CHAPTER 34: Take The Walk
1. The twenty-dollar bill hits Michael the wrong way. When in your life were you the recipient of help but it felt like pity?
2. When Gina says, “Take the walk…” she is once again sneaking a little Scripture in to Michael without even him knowing it. Psalm 46 says, “Be still and know that I am God…” Why is this so difficult to do? Does it ever feel irresponsible to “let go and let God”?

CHAPTER 35: Date Night
1. Michael and Gina discuss and even laugh about the awkward things people say to the bereaved. What do you think is the best thing to say to a grieving person? Have you ever been in a situation where you or another person said something awkward or inappropriate? Can you laugh about it now or was it hurtful?
2. Gina addresses feeling of regret and destructive thinking. Do you understand what she meant when she wrote, “I had been trying to live in the moment by sitting in one place, waiting for something to happen. Before despair could take root something needed to move, and it had to be me”? Have you ever been stuck? How did you start moving again?
3. What do you think is an appropriate amount of time to wait before a widow/widower starts dating? Does that time frame have anything to do with the calendar?

CHAPTER 36: Happy Patio
1. Michael tells Gina about the power of the backyard and that mom’s need to “let the kids do their thing” without interfering at the first sign of conflict. Do you agree with Michael? What kind of parent are you in these situations?
2. Although the families were spending a lot of time together, do you agree with Michael and Gina’s decision to avoid all signs of affection in front of the children? How did you feel about the timing of their first kiss?

CHAPTER 37: Foundations
1. Who are the people that form the foundation of your life? Do they know it? Have you lost any of them?
2. Gina shows strong leadership by presenting her ideas, asking for support and proceeding in the face of opposition. What situations have you been in, where you proceeded in the face of opposition? Were you successful? How do you discern when to listen to those in opposition and when to follow your heart?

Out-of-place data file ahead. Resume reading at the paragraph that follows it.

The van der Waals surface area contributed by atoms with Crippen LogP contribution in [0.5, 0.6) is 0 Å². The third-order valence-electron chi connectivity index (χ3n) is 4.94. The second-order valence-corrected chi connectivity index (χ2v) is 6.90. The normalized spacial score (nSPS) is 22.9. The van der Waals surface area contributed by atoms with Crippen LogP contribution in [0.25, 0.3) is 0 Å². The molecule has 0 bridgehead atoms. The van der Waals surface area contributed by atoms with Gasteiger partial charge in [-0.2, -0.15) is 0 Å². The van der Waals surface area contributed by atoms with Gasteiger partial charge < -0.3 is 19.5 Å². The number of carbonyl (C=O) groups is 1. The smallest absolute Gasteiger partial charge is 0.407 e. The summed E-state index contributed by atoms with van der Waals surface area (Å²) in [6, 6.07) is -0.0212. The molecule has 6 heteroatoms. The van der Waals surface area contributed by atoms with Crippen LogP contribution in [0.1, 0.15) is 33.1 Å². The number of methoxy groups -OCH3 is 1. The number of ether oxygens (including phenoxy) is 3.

CHAPTER 38: The Double Rainbow
1. In the opening paragraph of this chapter Gina writes, “My deepest personal regret it that it took a terminal illness to bring about this simple change.” When you read this, are you aware of any areas of your life that you could change now, before you have a regret like this?
2. What does it mean to see the color of rain in your life? Describe a time when you have seen the color of rain in the midst of your circumstances.
3. Do you see Biblical themes in Michael and Gina’s love story? How do they apply these to your own life story?

CHAPTER 39: On Both Knees
1. “Love is not a zero sum game.” True or False? Do you see love as an ever-expanding force in your life? Where in your life have seen evidence that we grow new hearts?
2. “Grief can actually be an extremely healthy experience…” However for some, grief becomes a lifestyle. What drives some into this despair? What are the ways you can help friends and family stay connected and out of the “grief lifestyle”?
3. Michael and Gina decide to “take the walk” together and get married. Does this mean that their grief is over? Does moving forward mean the same as “getting over it”?

CHAPTER 40: Replacement Parts
1. Gina recaps the unexpected blessings that have poured forth in the midst of losing her beloved husband. Can you see how the experiences you have regretted or resented most in your life are those things God intends to use for some good in your life? He also intends for us to use what we learn to help others. Describe a time your trials or tragedies were used to serve others.
2. Has someone you know remarried following the loss of a spouse? In your opinion was it replacement or redemption? Why?

CHAPTER 41: Holy Water
1. Michael and Cathy rarely spoke about their desires for funerals and final resting places. Does your family know your wishes?

CHAPTER 42: Here Comes the Sun
1. Are you in a blended family? If so, what are your biggest challenges and joys? If not, what do you perceive to be the biggest challenges and joys?
2. Do you think grief is more difficult on memorial dates such as anniversaries, birthdays and other holidays compared to other days of the year?
3. Gina’s friend Katherine kept a hand-written prayer journal for Gina and her boys, for 12 months. Have you ever given our received a gift like this?

CHAPTER 43: The New Day
1. Pastor Galik’s message at the wedding was “He turned their mourning into dancing…” What does turning “mourning into dancing” mean to you? Does redemption mean “happy endings”? What does redemption mean in your life today?

The Color of Rain: How Two Families Found Faith, Hope, and Love in the Midst of Tragedy
by Michael Spehn and Gina Spehn

  • Publication Date: September 27, 2011
  • Genres: Christian, Nonfiction
  • Hardcover: 288 pages
  • Publisher: Zondervan
  • ISBN-10: 0310331978
  • ISBN-13: 9780310331971